November 21, 2011
BY TREY GOWDY
When so many of our fellow citizens are looking for work and America is competing against other countries to land businesses, the National Labor Relations Board continues to pursue an activist, politically motivated agenda thwarting economic recovery and continuing to place our companies at a competitive disadvantage worldwide.
Virtually everyone is familiar with the most glaring example of overreach and union pandering, which is the complaint against Boeing.
Despite not a single example of job loss and despite not a single worker benefit in Washington State being lost, the NLRB sued Boeing seeking to have it close its South Carolina plant, displace the workers hired, and return the work to Washington State.
That is Exhibit A in proving the NLRB has become a sycophant for Big Labor but is by no means the only piece of evidence.
Currently, union elections take place on average within 31 days of the filing of an election petition. Additionally, unions are victorious more often than not when there is an election, but that is not good enough.
Unions want more, so they persuaded the NLRB to propose sweeping changes to the election process, shifting the balance of power even further toward union seeking employees.
By promoting “rush elections,” and ruling that elections can take place in as little as 10 days, the board severely limits the opportunity for workers to hear all sides of the issue and make an informed decision.
Additionally, employers would have only seven days to retain legal counsel and decipher the complex labyrinth of federal labor law before presenting their case before an NLRB hearing officer.
House Education and the Workforce Committee Chairman John Kline smartly introduced H.R. 3094, the Workforce Democracy and Fairness Act, to level the playing field. This legislation requires no union election occur in less than 35 days, thus granting all parties the ability to present their arguments and ensuring workers have the ability to reach an informed decision.
H.R. 3094 acknowledges that full and complete information is treasured when employees are contemplating how they will vote.
Ironically, some unions have already endorsed President Barack Obama’s re-election bid despite the fact that the election is well over a year away. Clearly they believe they needed the time (12 months) to inform their members of their endorsement.
However, somehow a week is enough for employers to lay out their facts prior to an election that is significant to them.
The hypocrisy and blind advocacy has to stop. The purpose of the National Labor Relations Act (NLRA) is to balance the rights of the employers, the employees and the general public. The NLRA is not calculated to drive up union membership because they are a loyal constituency for the Democrat Party.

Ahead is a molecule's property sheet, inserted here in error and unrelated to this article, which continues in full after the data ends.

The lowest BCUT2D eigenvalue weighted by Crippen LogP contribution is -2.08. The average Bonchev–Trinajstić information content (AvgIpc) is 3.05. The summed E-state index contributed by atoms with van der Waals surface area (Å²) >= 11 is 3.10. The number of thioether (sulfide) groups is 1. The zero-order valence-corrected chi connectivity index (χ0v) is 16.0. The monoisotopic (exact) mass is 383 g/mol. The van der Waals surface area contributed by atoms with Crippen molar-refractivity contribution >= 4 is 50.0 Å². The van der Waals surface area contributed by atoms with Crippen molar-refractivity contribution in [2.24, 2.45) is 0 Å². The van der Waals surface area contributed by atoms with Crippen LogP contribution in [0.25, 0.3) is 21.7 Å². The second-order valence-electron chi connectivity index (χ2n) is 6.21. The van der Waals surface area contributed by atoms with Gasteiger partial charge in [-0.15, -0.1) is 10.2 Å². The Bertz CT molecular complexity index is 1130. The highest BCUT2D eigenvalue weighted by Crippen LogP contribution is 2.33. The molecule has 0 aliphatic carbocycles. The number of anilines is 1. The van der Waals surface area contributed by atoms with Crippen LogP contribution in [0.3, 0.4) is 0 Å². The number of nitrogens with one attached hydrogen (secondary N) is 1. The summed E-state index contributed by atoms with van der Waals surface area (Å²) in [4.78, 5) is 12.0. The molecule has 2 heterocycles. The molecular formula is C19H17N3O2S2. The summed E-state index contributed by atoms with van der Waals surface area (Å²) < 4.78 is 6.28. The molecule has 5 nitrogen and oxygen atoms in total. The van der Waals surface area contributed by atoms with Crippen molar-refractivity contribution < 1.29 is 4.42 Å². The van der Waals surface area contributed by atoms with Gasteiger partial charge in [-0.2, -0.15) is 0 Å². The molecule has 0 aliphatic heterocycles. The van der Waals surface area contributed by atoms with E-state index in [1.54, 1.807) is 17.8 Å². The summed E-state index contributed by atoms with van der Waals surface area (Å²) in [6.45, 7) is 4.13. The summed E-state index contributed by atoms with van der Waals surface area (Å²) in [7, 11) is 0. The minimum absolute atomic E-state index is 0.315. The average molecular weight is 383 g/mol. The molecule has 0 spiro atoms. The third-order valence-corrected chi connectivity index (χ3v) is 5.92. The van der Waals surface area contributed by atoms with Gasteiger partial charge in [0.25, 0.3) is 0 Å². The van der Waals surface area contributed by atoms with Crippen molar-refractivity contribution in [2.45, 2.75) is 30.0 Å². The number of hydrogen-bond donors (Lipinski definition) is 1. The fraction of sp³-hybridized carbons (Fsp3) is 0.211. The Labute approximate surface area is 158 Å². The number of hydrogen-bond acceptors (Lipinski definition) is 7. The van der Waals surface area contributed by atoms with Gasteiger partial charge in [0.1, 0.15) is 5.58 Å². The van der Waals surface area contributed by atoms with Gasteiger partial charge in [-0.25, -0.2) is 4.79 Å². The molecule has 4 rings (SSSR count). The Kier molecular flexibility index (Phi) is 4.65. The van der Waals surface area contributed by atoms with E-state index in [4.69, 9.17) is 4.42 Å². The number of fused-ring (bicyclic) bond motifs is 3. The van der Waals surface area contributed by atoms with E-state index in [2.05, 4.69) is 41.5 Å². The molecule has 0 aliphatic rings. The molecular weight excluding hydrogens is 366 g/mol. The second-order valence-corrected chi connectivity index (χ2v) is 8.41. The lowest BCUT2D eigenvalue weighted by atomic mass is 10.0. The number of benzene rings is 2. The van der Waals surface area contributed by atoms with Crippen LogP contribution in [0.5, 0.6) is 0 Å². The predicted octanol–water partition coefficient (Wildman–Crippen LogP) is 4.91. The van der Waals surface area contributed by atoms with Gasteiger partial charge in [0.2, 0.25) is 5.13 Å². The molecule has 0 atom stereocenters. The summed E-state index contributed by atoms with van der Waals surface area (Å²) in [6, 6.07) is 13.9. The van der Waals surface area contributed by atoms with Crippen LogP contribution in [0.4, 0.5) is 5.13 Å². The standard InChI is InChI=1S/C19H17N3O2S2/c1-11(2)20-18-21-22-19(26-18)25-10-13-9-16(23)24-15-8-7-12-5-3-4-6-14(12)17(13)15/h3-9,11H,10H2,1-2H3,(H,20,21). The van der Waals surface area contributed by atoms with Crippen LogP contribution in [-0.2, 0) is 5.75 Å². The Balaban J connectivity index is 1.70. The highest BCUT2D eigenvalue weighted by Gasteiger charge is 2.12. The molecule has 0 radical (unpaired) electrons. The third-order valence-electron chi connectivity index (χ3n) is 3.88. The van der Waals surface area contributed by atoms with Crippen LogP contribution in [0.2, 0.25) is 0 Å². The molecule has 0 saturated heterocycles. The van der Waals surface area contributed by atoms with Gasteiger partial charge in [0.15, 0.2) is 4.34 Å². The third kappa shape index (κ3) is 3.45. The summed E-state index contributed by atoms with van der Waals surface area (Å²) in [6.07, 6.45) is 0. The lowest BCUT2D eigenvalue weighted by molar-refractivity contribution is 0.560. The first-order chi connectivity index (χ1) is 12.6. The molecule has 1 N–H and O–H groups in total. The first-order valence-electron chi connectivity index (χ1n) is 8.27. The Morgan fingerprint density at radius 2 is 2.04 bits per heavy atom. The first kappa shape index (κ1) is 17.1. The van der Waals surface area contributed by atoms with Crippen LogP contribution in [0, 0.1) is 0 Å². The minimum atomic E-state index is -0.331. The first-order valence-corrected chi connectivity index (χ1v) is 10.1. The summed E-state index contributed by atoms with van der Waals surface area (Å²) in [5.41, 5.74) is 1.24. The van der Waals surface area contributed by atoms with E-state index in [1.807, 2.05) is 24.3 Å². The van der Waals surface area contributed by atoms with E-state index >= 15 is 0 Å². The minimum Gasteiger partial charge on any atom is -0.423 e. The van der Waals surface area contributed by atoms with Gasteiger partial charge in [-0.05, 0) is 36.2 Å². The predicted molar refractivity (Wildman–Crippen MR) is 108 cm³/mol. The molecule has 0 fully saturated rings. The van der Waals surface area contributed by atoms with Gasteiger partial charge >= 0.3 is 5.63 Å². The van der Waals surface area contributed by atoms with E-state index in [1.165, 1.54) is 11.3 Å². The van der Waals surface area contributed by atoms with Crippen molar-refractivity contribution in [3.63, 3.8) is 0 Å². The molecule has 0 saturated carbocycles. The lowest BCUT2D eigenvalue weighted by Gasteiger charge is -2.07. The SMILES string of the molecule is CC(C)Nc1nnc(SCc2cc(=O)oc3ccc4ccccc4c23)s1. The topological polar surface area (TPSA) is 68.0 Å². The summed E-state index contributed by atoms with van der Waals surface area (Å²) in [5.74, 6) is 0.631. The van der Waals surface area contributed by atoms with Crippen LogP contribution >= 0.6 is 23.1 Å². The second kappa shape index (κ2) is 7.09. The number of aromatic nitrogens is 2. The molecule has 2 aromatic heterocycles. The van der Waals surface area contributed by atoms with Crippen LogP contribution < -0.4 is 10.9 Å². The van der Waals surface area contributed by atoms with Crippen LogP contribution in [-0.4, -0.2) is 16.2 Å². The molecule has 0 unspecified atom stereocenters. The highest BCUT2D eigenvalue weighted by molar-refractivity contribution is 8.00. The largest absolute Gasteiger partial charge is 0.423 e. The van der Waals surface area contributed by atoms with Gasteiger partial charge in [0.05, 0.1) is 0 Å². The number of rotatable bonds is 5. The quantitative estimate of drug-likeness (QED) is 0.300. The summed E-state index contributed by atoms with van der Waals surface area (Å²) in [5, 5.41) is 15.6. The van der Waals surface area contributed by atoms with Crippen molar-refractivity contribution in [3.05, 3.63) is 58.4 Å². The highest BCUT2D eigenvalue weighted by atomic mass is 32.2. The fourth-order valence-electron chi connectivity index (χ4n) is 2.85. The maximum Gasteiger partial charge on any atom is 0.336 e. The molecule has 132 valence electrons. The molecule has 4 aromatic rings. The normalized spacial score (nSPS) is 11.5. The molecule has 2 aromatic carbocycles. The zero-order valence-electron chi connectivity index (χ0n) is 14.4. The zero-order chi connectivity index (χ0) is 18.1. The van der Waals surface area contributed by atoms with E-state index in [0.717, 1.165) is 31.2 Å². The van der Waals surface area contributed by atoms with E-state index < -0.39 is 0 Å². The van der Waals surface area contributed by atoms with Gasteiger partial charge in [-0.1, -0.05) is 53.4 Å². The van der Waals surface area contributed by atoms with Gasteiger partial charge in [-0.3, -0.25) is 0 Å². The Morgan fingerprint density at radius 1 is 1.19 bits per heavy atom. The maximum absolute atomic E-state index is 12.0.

***IMPORTANT READING BELOW***
LABOR UNION RELATED LINK: Read by clicking on blue letters below.
When the NLRB’s union appointees issued the notice, it was met with a tremendous outcry from America’s employers, as well as the sole GOP member at the NLRB.
The board’s lone Republican, Brian Hayes, issued a vigorous dissent, saying the proposal would result in the type of “quickie elections” union leaders have long sought. Hayes claimed elections could be held in as little as 10 to 21 days from the filing of a petition, giving employers less of a chance to make their case.
“Make no mistake, the principal purpose for this radical manipulation of our election process is to minimize or, rather, to effectively eviscerate an employer’s legitimate opportunity to express its views about collective bargaining,” Hayes wrote.
The NLRB issues a press release stating that it would be issuing its decision on November 30th.
The National Labor Relations Board has scheduled a Nov. 30 vote on whether to adopt a small number of the amendments to its election procedures that the Board proposed earlier this year.
The Board received more than 65,000 written comments on the proposal and heard testimony from 66 speakers at a two-day hearing in July. In response to those comments, and in light of the possibility that the Board will lose a quorum at the end of the current congressional session, Board Chairman Mark Pearce will propose issuing a final rule limited to several provisions designed to reduce unnecessary litigation.
The meeting of the Board’s three members, to be held at NLRB headquarters in Washington, will be open to the public, although the public may not participate. Members will discuss and vote on a resolution to accept the Chairman’s proposals, proceed to draft a final rule limited to those proposals, and defer the remainder of the proposed rule for further consideration.
Separately, in a letter dated Friday as well, Brian Hayes, the aforementioned lone Republican at the NLRB, Brian Hayes, sent a letter to Congressman John Kline [R] explaining how he has been advised that he would not be able to draft or even review the new rule until after its issuance.